‘Mute, don’t block your stalker’


Local stalking advocacy service, Veritas Justice, have seen a 26% increase in referrals over the last couple of months with 75% of their clients reporting a change in their perpetrator’s behaviour, moving online, to cyberstalking. 

Stalkers now have 24 hours in the day uninterrupted to bombard their victims and are finding new and innovative ways to reach out to them digitally. As a result, many victims are receiving over 100 social media messages, texts, WhatsApps, emails etc. every day. 

Most people’s reaction to this display of fixated obsession would be to block their stalker’s number or delete them on social media. This may seem like the easiest options, but in fact the police are saying that this is exactly what you shouldn’t do and here are the reasons why:


  1. Communications can be used as evidence in a police investigation and subsequent charge
  1. Blocking a perpetrator may increase the risk of them trying to seek the victim out in person
  1. Blocking may also elevate the perpetrator's level of anger
  1. Victims often feel better prepared knowing what perpetrators are doing and where they are

Mrs Bourne comments: “There’s nearly always a digital element to stalking cases normally, but with the strict social distancing measures currently in place we are seeing a worrying increase in this behaviour locally and nationally.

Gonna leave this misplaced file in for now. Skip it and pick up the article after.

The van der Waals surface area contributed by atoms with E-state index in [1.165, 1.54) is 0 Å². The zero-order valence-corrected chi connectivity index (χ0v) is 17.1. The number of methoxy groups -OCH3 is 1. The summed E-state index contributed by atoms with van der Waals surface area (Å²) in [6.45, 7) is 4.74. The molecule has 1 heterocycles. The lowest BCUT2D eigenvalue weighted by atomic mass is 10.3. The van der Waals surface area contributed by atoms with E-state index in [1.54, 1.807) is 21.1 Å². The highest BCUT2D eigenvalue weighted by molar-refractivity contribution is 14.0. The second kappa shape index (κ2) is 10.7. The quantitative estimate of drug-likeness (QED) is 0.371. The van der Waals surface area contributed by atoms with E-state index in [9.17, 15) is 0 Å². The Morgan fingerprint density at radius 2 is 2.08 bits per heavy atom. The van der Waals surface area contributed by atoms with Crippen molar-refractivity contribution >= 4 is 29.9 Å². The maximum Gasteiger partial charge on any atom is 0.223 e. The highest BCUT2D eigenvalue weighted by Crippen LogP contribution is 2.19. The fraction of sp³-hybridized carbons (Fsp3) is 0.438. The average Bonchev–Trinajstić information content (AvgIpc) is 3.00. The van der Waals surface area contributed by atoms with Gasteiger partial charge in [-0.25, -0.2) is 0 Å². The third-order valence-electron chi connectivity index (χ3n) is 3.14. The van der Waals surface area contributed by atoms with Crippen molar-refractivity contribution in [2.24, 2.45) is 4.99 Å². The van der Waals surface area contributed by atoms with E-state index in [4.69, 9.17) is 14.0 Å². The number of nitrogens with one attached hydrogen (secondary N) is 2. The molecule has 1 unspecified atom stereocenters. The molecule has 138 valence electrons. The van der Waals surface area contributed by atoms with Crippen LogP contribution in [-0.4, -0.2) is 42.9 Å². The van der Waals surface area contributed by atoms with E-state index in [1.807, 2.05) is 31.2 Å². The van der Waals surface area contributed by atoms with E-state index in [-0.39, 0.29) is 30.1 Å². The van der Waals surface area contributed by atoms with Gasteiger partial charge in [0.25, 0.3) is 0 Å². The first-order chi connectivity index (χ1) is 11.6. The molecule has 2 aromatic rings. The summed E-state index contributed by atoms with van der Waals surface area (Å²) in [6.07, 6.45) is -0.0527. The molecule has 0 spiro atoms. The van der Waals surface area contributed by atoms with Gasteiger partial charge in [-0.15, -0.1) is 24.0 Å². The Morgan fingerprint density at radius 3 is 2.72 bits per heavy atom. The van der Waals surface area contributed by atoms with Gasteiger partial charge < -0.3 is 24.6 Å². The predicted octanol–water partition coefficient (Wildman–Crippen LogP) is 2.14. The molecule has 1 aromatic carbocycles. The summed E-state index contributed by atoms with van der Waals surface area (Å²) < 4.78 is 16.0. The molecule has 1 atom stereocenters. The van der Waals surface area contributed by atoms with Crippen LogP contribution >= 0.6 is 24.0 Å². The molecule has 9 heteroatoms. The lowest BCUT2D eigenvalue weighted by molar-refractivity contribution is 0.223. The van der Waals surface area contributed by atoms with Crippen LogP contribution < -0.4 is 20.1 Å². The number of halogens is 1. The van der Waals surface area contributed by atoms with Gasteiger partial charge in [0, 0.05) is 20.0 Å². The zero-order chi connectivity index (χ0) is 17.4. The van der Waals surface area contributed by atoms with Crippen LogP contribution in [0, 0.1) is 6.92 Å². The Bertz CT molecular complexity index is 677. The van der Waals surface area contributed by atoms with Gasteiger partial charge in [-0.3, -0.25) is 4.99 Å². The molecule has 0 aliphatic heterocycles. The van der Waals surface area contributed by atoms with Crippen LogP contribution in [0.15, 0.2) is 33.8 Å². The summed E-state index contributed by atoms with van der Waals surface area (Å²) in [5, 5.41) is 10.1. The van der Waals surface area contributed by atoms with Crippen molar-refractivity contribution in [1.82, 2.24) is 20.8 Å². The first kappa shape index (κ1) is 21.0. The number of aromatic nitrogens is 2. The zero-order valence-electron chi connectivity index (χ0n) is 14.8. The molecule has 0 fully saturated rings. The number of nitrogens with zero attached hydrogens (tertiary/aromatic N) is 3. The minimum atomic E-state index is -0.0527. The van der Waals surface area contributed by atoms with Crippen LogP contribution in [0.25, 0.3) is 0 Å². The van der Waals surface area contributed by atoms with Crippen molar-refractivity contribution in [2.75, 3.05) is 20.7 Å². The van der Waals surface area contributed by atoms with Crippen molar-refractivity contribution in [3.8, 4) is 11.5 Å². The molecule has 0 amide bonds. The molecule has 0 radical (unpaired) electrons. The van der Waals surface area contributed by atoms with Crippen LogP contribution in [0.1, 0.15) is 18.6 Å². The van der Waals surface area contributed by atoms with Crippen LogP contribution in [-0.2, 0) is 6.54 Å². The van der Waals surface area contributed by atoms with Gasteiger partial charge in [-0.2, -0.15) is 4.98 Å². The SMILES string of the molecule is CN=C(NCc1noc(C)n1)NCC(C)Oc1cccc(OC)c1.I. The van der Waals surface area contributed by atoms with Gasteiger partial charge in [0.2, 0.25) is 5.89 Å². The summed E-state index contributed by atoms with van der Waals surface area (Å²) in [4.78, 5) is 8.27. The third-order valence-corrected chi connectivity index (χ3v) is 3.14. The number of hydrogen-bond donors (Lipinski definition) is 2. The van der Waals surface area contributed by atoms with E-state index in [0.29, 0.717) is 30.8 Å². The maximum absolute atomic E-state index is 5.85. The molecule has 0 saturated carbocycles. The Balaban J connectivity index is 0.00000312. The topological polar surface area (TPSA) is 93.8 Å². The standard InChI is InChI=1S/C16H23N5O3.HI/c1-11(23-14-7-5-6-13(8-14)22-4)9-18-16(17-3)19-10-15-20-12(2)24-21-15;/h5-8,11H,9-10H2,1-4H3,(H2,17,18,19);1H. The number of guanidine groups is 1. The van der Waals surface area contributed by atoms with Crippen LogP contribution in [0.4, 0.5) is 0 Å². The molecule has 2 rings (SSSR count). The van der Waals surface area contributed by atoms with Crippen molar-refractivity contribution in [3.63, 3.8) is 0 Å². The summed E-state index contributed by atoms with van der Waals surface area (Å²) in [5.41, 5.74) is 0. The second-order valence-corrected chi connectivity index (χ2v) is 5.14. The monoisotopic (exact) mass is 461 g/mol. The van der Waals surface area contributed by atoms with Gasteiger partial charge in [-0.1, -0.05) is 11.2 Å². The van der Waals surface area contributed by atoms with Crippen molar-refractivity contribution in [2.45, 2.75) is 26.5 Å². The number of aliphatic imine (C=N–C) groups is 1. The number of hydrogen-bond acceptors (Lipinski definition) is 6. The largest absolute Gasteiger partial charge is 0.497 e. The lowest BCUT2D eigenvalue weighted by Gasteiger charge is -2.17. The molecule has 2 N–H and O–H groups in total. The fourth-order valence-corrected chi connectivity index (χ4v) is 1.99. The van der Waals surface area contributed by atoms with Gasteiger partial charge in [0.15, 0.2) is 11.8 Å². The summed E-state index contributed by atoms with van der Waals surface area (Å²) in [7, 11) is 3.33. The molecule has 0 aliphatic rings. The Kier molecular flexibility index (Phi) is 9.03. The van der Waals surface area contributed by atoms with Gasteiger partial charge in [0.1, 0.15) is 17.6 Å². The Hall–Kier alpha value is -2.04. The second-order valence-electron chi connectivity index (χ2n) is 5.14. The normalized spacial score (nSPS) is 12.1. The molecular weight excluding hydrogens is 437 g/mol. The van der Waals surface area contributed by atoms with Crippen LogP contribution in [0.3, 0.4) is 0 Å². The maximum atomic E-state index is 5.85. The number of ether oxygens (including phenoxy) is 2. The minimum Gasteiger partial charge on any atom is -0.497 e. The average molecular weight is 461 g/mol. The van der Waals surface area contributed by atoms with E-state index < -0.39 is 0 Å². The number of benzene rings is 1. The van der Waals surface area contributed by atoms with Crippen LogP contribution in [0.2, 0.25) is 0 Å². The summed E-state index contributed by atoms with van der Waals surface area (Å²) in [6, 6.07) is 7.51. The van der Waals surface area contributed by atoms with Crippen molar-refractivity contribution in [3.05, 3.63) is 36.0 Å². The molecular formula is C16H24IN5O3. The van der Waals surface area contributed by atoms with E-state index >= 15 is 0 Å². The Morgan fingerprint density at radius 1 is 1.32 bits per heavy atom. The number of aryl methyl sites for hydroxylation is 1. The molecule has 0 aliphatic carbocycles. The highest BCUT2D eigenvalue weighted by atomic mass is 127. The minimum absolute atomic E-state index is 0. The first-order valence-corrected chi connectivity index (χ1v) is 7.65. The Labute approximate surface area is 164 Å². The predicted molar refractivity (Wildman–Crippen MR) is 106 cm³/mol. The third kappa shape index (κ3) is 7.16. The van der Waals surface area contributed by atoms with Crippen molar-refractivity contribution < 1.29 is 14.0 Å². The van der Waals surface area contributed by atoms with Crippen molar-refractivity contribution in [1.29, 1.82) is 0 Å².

Now, during the ‘lockdown’, we need to keep in touch with family and friends more than ever and we use technology to do this. So, it’s not easy for a stalking victim to just turn off their phone or power down their laptop. 

“Many aren’t aware of the simple methods they can use to keep themselves safer online. For example, using the ‘mute’ button, which doesn’t block a perpetrator, still allowing you to gather evidence that could be used in a case against them. 

“Also, by blocking a stalker you are making it known to them that they can no longer reach out to you digitally. This is when their behaviour can escalate and lead to a more sinister outcome. 

“It is so important to ensure that victims know that the police and specialist support are still there for them when they need them. We are encouraging victims to still report to the police and giving them advice that could help safeguard them.”

Mrs Bourne has funded Veritas Justice £40,000 to launch a new online chat tool on their website this week to ensure that help and support is easily accessible to victims at this time. This can be found at: https://veritas-justice.co.uk/ 

Advice has also been shared on how to mute and save digital evidence here: https://safespacesussex.org.uk/about-different-types-of-crime/cyber-crime/cyberstalking/ 

Think FOUR. Is the behaviour;

F –  fixated

O – obsessive

U – unwanted

R -  repeated

Always report to the police, stalking is a crime and you will be taken seriously. Getting help early will assist in protecting you. This can be done at www.sussex.police.uk, by calling 101, or 999 in an emergency.